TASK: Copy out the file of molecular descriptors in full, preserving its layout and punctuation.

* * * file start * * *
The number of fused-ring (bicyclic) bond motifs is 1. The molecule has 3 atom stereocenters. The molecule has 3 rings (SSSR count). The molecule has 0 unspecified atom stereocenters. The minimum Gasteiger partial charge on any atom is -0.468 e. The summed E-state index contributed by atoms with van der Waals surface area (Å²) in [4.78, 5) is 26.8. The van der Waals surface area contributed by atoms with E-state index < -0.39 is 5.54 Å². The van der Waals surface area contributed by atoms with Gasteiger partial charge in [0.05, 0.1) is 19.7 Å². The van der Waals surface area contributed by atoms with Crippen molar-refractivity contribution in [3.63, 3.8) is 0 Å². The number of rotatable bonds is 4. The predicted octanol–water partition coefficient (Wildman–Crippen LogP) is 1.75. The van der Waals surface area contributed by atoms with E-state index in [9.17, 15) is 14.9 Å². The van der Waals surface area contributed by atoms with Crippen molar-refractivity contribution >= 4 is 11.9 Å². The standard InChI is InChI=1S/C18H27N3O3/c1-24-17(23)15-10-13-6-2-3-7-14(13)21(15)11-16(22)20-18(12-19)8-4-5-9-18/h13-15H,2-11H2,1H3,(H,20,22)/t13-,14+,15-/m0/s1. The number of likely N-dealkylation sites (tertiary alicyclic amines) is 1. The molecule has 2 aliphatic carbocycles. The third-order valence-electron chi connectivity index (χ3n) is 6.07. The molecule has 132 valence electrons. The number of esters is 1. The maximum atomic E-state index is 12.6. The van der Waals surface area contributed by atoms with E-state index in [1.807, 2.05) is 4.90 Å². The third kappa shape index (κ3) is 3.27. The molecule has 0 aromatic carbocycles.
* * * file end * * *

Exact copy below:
The number of fused-ring (bicyclic) bond motifs is 1. The molecule has 3 atom stereocenters. The molecule has 3 rings (SSSR count). The molecule has 0 unspecified atom stereocenters. The minimum Gasteiger partial charge on any atom is -0.468 e. The summed E-state index contributed by atoms with van der Waals surface area (Å²) in [4.78, 5) is 26.8. The van der Waals surface area contributed by atoms with E-state index < -0.39 is 5.54 Å². The van der Waals surface area contributed by atoms with Gasteiger partial charge in [0.05, 0.1) is 19.7 Å². The van der Waals surface area contributed by atoms with Crippen molar-refractivity contribution in [3.63, 3.8) is 0 Å². The number of rotatable bonds is 4. The predicted octanol–water partition coefficient (Wildman–Crippen LogP) is 1.75. The van der Waals surface area contributed by atoms with E-state index in [9.17, 15) is 14.9 Å². The van der Waals surface area contributed by atoms with Crippen molar-refractivity contribution >= 4 is 11.9 Å². The standard InChI is InChI=1S/C18H27N3O3/c1-24-17(23)15-10-13-6-2-3-7-14(13)21(15)11-16(22)20-18(12-19)8-4-5-9-18/h13-15H,2-11H2,1H3,(H,20,22)/t13-,14+,15-/m0/s1. The number of likely N-dealkylation sites (tertiary alicyclic amines) is 1. The molecule has 2 aliphatic carbocycles. The third-order valence-electron chi connectivity index (χ3n) is 6.07. The molecule has 132 valence electrons. The number of esters is 1. The maximum atomic E-state index is 12.6. The van der Waals surface area contributed by atoms with E-state index in [1.807, 2.05) is 4.90 Å². The third kappa shape index (κ3) is 3.27. The molecule has 0 aromatic carbocycles.